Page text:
Star Party Set for June 27 at Great Basin National Park

The clear skies over Great Basin National Park are pretty perfect for star parties. NPS photo by Dan Duriscoe.

Let's see, let's see, where's a good place to gaze at stars in the National Park System?

Natural Bridges National Monument? Check. Bryce Canyon National Park? Check. Grand Canyons National Park? Check. Great Basin National Park? Add it to the list.

In fact, if you show up at Great Basin on June 27th you'll be able to attend a star party being thrown by the National Parks Conservation Association.

Bryce Canyon and Grand Canyon have long-running star parties each summer, and Natural Bridges was the first unit of the National Park System to be honored for its wonderfully dark night skies.

Great Basin? Off the proverbial radar. Until now.

At 8 p.m. on June 27 the star party will begin at Great Basin's visitor center. There's no charge to join astronomers for a free tour of stars, planets and galaxies under some of the darkest and cleanest skies in the country, either. NPCA says it will provide the telescopes and guides to help you find great views of worlds outside our own.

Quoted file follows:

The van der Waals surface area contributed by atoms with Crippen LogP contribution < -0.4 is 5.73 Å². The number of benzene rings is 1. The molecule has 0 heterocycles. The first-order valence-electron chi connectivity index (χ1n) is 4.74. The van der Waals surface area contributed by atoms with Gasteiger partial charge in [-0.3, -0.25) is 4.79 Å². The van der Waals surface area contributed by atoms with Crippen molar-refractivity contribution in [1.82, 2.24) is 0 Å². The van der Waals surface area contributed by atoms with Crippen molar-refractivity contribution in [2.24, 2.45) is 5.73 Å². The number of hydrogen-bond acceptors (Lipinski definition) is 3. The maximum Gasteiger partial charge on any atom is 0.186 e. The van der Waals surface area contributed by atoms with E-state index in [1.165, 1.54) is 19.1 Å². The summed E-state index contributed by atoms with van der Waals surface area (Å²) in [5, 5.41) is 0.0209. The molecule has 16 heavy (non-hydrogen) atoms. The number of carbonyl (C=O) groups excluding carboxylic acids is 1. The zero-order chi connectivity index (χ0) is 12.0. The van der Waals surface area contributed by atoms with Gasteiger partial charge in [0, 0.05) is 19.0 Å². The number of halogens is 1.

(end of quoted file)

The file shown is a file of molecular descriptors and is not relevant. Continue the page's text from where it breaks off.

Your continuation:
Of course, you might want to be sure to dress warmly. While it is June, it's still the West, and when the sun goes down so does the temperature. If you arrive early enough, you might also be able to snag one of the park's campsites. If you're late, you might have to head to Ely after the show for a warm bed.

The event is sponsored by the National Parks Conservation Association with assistance from the staff of Great Basin National Park and the several regional astronomy organizations including Clark Planetarium in Salt Lake City and the Las Vegas Astronomical Society.

If you have any questions, call Lynn Davis at 702-318-6524 or the park at 775-234-7331. Or you could surf over to this site.

Comments

National Parks are ideal places to enjoy a pristine view of a dark and starry night. All of the parks listed above offer virtually pristine views the night, but elsewhere, it becomes increasingly difficult to escape the distant effects of artifical light pollution.

Light pollution is a major problem for urban parks. However, distant domes of light pollution from growing urban and suburban development has become more than evident along the western horizon from the top of Glacier Point in Yosemite, from Horse Pasture Plateau in Zion, from Panorama Point in Arches, and looking to the north from Clingman's Dome in the Great Smoky Mountains. Digital cameras used at night in Death Valley can pick up domes of light pollution from Los Angeles and Las Vegas.

A view of a pristine night sky has been an experience that extended across all human cultures prior to the past century. Fortunately, through intelligent light planning and effective community lighting ordinances, light pollution can be substantially reduced and the pristine beauty of the night sky restored.

Owen Hoffman
Oak Ridge, TN 37830